Panamerican Journal of Trauma, Critical Care & Emergency Surgery

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VOLUME 13 , ISSUE 1 ( January-April, 2024 ) > List of Articles

CASE REPORT

A Case Report of Blunt Aortic Trauma in a Difficult Anatomic Location with Emergent Intraoperating Room Extracorporeal Membrane Oxygenation

Maya Rapoport, Noa D Rose, Majd K Ibrahim, Ronit Bar-Haim, Yoram Klein, Rijini Nugzar, Arie Soroksky, Dmitry Yakubovitch, Adam L Goldstein

Keywords : Blunt thoracic aortic injury, Case report, Extracorporeal membrane oxygenation, Widened mediastinum

Citation Information : Rapoport M, Rose ND, Ibrahim MK, Bar-Haim R, Klein Y, Nugzar R, Soroksky A, Yakubovitch D, Goldstein AL. A Case Report of Blunt Aortic Trauma in a Difficult Anatomic Location with Emergent Intraoperating Room Extracorporeal Membrane Oxygenation. Panam J Trauma Crit Care Emerg Surg 2024; 13 (1):57-61.

DOI: 10.5005/jp-journals-10030-1439

License: CC BY-NC 4.0

Published Online: 30-04-2024

Copyright Statement:  Copyright © 2024; The Author(s).


Abstract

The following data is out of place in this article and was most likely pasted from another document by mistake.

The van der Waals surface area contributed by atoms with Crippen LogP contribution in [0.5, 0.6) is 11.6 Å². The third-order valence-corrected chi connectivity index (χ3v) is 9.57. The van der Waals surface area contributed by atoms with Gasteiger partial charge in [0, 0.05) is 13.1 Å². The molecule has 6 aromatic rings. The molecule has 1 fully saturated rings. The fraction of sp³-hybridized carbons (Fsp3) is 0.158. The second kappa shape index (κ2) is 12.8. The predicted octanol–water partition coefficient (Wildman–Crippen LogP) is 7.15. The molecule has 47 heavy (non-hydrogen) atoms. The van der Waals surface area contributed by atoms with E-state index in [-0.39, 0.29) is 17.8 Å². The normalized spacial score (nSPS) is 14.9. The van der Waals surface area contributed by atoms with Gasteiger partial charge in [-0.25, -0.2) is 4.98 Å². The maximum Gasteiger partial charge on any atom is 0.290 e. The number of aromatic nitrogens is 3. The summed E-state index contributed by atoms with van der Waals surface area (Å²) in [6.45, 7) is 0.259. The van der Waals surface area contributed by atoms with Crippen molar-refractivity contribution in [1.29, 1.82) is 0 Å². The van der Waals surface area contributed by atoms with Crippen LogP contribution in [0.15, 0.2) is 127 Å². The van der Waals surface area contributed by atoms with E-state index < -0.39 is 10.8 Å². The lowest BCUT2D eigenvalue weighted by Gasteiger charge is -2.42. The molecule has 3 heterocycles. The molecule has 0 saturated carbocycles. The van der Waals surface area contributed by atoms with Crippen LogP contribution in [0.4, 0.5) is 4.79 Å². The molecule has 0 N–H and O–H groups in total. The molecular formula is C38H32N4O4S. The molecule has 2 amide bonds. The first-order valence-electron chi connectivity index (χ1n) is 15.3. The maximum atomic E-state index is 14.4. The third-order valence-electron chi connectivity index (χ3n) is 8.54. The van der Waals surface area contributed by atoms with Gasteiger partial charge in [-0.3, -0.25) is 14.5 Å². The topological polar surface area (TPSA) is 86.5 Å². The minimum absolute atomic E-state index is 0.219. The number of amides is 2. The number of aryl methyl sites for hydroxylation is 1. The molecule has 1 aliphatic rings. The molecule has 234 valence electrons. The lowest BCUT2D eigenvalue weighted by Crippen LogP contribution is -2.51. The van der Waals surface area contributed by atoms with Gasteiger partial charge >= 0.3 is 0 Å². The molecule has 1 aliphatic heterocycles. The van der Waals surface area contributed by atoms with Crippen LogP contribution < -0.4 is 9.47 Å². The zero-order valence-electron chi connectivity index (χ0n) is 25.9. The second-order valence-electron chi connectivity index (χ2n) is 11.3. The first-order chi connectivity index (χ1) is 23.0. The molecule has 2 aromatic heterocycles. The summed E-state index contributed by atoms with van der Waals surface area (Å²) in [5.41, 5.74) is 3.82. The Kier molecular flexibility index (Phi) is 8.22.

Aim and background: To describe the challenges of a multitrauma patient with severe blunt chest trauma, including thoracic aortic injury, and the need for emergent extracorporeal membrane oxygenation (ECMO) in the operating room. Case description: A young man was involved in a high-speed motorcycle accident with his chest reportedly hitting the curb. In the trauma bay, he was unstable, with a positive abdominal focused assessment with sonography for trauma (FAST), and a chest X-ray (CXR) with a widened mediastinum. He underwent emergent damage control abdominal surgery, followed by a total body computed tomography (CT), and definitive endovascular repair of a proximal descending thoracic aortic injury with carotid-carotid-left subclavian bypass graft. During the first 36 hours, he received ultramassive blood product transfusion and emergent venovenous (VV) ECMO placement in the operating room. Despite his survival, he suffered from partial paralysis and infection of the vascular bypass graft. Conclusion: Thoracic aortic injury in the multitrauma patient remains a challenge. The use of ECMO in the acute setting has life-saving potential. Multidisciplinary teams optimize the outcome of these difficult patients. Clinical significance: Here, we show examples of a supine trauma bay CXR that was sensitive for aortic injury, the complexity of blunt thoracic aortic trauma definitive care, and utilization of emergent ECMO.


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